Feb 102012
 

On a cold wintry day with snow falling I found myself with my usual Wednesday crew walking at Cliffe.   As we donned our layers a group of around 30 chaffinch fed on seeds nearby, as we moved around they flew across the car park to nearby trees then returned as their confidence grew.   Linnet were also seen in the flock.

Snow at Cliffe

We decided a brisk walk would warm us up to start with – so (you can probably second-guess this one) we sauntered along getting colder by the minute.  The two most numerous species during the day were little grebe and coot – at least 50 of the former and over 400 of the latter (I have since seen a blog quoting 450).  Pochard and tufted duck were also amongst the first birds seen from the car park.

As we moved off to try and keep warm blackbird, mistle thrush, robin and wren flew ahead of us.   Blue tit and great tit were feeding in the bushes, making their contact calls as we passed.   In the distance a large bird of prey flew low over the fields and pool.   As we watched the white-rump of a ring-tail appeared, confirming a hen harrier.   The acrobatic flight as it hunted over the reeds was a delight to see.

From the track leading to Cliffe Creek we had more little grebe, tufted duck, pochard and added shoveler.   Moving onwards (by now fingers and toes were aching with the cold) we spotted a male goldeneye, as we scanned a second male and three females were found, the two males displaying.   Stretching their necks out then throwing their heads back almost into the water as they enticed their female companions.   We watched for a while, and I took a rather shakey bit of video – it captured the record.    Further along this track we found a 1st winter male, close in to the bank with faded white patch – we tried to turn it into a Barrow’s but there are limits to our stringing!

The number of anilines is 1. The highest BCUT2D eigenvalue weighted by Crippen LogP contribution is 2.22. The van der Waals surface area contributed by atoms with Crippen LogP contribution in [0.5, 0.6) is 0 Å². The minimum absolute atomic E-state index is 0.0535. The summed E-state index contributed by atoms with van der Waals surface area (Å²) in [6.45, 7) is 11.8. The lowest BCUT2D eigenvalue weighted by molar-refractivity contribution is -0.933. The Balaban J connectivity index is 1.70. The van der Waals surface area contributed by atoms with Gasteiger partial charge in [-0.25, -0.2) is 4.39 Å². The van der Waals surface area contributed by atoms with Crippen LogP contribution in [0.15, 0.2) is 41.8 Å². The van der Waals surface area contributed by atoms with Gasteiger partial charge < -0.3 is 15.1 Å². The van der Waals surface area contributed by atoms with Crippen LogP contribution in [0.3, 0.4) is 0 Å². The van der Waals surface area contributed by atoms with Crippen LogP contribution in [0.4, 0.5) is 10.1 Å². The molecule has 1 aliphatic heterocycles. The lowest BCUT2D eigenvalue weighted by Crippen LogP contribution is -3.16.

On the far side of the pool a grey heron stood on the edge of the reeds with 5 little egret busily feeding nearby – interesting to watch their different feeding techniques.   Pintail up-ended constantly feeding.   With the telescope I noticed a wader which we decided was a greenshank.   Shelduck and shoveler were also present in large numbers.

Soon after we found another smaller bird hunkered down under the bank.   It looked suspiciously like a common sandpiper.

Most of the waders were found along Cliffe Creek, with redshank, black-tailed godwit, at least one bar-tailed godwit, avocet, and dunlin.

Male Goldeneye displaying

At the head of the flamingo pool we found more dunlin, grey plover and two sanderling – a real surprise for Cliffe.   Curlew gave their eerie call across the marshes as we made our hasty return to the car park.

After a very welcome lunch with Paul, it was back out into the cold, this time at Northward Hill, where a rough-legged buzzard had been seen recently.   Unfortunately we did not catch up with that species, and the view from the Marshland viewpoint was particularly cold and windy.  Rook and jackdaw were most numerous.   A kestrel hovered overhead, as we investigated the badger and fox tracks in the snow.

We scanned the marshes and a bird flew across in front of us and into the scrub below.  We waited for it to reappear but no success.   My thoughts were woodcock, but I did not get a good enough view.  We decided to walk to the other viewpoint, in the hope that the trees and scrub would offer some protection from the northerly wind which was whipping around us.   Malcolm noticed the first woodcock, which Sally and I inadvertently flushed as we walked the track.   We continued through the wood and a second bird was flushed.   As we contined to the viewpoint, yet another woodcock flew away from us, giving reasonable views.   One further bird flew back towards the original site as we continued on our way.

Snow at Northward Hill

A sparrowhawk flew across the field in front of us disturbing goldfinch, chaffinch and the rooks were gathering in the late afternoon sunlight prior to roosting in the wood.   One grey heron was seen on the marshes, but hopefully it won’t be too long before they are present in numbers prior to their nesting season – oh, for some spring sunshine!

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